By taking this survey you agree that your answers can be used as data to help us create a task engagement model. We guarantee that your data will not be identified and cannot be traced to you; in other words, the data are anonymous. We appreciate your help!

Note: This survey is for English language teachers and learners. If you are not an English language teacher or learner, please do not take this survey. Also, the survey is password-protected; the password for student surveys is “students2018” and for teachers “teachers2018” (without quotes).  We will be happy to provide you with the results when they are analyzed.

If you have any questions or need any help with this task, please email us at  jegbert@wsu.edu or s.shahrokni@wsu.edu.


Student Task Engagement Survey

Choose the language that you are most comfortable reading.

  1. Arabic (عربى)
  2. Chinese simplified  (简体中文)
  3. Chinese Traditional (華語)
  4. English
  5. Indonesian (bahasa Indonesia)
  6. Korean (한국어)
  7. Persian/Farsi (فارسی)
  8. Russian (русский)
  9. Spanish (Español)
  10. Ukrainian (Українська)
  11. Turkish (Türk)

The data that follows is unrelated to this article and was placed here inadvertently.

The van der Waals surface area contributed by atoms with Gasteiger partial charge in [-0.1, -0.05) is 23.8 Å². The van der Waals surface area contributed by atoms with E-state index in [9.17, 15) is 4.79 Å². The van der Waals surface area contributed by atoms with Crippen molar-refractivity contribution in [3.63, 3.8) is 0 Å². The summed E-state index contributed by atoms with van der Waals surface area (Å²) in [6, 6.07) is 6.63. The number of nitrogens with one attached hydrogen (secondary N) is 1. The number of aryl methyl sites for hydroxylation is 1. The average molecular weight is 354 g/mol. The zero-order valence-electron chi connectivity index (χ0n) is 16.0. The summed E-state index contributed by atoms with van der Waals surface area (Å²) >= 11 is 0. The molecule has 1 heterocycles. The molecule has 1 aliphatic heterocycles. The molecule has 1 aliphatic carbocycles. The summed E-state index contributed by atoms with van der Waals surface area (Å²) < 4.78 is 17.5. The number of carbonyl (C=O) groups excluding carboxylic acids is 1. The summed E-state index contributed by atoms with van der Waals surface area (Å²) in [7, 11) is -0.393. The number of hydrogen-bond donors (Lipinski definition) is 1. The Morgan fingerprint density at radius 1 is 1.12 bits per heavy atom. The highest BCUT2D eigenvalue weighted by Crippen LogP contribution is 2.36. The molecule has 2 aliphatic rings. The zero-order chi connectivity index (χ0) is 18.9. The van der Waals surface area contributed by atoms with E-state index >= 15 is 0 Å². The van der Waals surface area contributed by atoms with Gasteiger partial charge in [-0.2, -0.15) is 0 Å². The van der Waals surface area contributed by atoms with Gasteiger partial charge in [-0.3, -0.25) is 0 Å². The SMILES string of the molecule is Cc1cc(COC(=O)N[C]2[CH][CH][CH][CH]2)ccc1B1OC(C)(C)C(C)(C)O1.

Teacher Task Engagement Survey

Choose the language that you are most comfortable reading.

  1. Arabic (عربى)
  2. Chinese simplified (简体中文) 
  3. Chinese traditional (華語)
  4. English
  5. Indonesian (bahasa Indonesia)
  6. Korean (한국어)
  7. Persian/Farsi (فارسی)
  8. Russian (русский)
  9. Spanish (Español)
  10. Ukrainian (Українська)
  11. Turkish (Türk)

 

Workshop: Mistaken Identity: A reflection of the Mixed-Race Experience 

#UnderTheSkin

About the Workshop

Dear followers of the Mestizo Center, we continue with our series of workshops this Fall 2017, exploring the complexities of identity formation. This Thursday, Faith Price, Assistant Director of the WSU’s Native American Programs, will share her experience as a mixed-race human being. In Faith’s words, in this workshop “we will explore the parts that make us whole, and the complexities of phenotype and racial identity”. This will also be a unique opportunity to learn from Faith’s skills to design and we will be co-creating with her a collective art piece. As usual, we will have wonderful food, conversations, and a great time.